Tag Archives: outlier

The Heritage

26 Jun


The Heritage

A Short Story by

L. Stewart Marsden


It might have begun with Alex Haley’s phenomenon “Roots,” with its fictitious tracing forward of the ancestry and heritage of Kunta Kinte. When the TV series hit the airways, the nation became obsessed with the story — even though it was historical fiction.

My dad was crazy with the idea that our family was somehow linked to an Adjutant Lieutenant who was a close aide to George Washington, and who had left the British military to fight on the right side. Oh how he sifted through yellowed letters and cracked photographs to prove that association. Notes folded and tucked into family Bibles. Photos with illegible notations, some with nothing to identify the stoned-faced subjects. Guess-work and some liberties were taken in developing a narrative of the family, how it came to be in the United States, and then in the Midwest and Minnesota.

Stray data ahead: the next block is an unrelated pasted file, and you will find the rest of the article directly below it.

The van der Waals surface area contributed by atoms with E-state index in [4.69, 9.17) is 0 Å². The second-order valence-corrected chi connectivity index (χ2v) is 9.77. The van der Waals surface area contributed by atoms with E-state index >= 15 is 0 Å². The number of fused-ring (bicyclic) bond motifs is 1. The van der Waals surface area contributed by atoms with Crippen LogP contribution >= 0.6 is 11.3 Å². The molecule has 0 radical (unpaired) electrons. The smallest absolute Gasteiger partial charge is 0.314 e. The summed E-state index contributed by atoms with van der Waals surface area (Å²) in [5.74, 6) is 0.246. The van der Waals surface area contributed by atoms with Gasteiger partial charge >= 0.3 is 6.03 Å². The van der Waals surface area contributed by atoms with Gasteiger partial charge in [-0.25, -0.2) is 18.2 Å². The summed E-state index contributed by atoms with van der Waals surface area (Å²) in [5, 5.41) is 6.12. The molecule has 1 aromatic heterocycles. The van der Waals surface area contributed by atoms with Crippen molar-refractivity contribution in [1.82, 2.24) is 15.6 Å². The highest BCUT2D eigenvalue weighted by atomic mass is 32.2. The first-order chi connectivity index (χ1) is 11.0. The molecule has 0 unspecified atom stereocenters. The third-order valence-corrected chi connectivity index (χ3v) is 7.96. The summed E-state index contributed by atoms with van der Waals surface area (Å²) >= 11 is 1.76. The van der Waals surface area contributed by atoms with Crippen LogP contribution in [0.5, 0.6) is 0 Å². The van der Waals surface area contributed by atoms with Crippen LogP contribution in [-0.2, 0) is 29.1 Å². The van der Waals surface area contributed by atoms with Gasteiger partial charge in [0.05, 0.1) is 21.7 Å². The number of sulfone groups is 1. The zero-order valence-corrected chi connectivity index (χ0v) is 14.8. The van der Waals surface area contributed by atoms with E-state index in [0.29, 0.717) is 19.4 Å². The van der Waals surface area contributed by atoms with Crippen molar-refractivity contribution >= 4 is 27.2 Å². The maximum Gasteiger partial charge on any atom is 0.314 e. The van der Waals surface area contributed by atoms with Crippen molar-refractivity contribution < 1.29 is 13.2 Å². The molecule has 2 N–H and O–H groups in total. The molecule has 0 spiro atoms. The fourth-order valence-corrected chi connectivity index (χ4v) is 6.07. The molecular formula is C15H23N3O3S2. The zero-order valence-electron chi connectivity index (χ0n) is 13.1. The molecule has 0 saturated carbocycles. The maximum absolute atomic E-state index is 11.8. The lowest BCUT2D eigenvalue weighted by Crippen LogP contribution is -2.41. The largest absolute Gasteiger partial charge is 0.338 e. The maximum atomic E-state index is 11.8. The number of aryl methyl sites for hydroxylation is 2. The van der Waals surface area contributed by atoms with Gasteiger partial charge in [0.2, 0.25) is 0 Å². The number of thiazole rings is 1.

This was long before Ancestry.com and others bought up most of the public records, foiling the best efforts of family researchers. We were’t Mormon, so that avenue wasn’t available.

And then came the pièce de résistance: DNA testing.

“Oh, you definitely do not want to submit your DNA!” warned my paranoid sister. “They’ll find something genetically wrong with you and you won’t ever be able to buy Life Insurance — or any insurance for that matter!”

Actually, I figured anyone who had any doubt as to his legitimacy might be compelled to send in a little spittle. I remember how growing up, my little brother and I sparred verbally, announcing the other had been adopted and was not a real part of the family.

That was actually the reason for my buying into the ancestry ploy: I was so different from the rest of my family, and had often wondered had I been adopted?

“No, Son. You weren’t adopted. I still bear the stretch marks on my belly. You were the largest of the three.”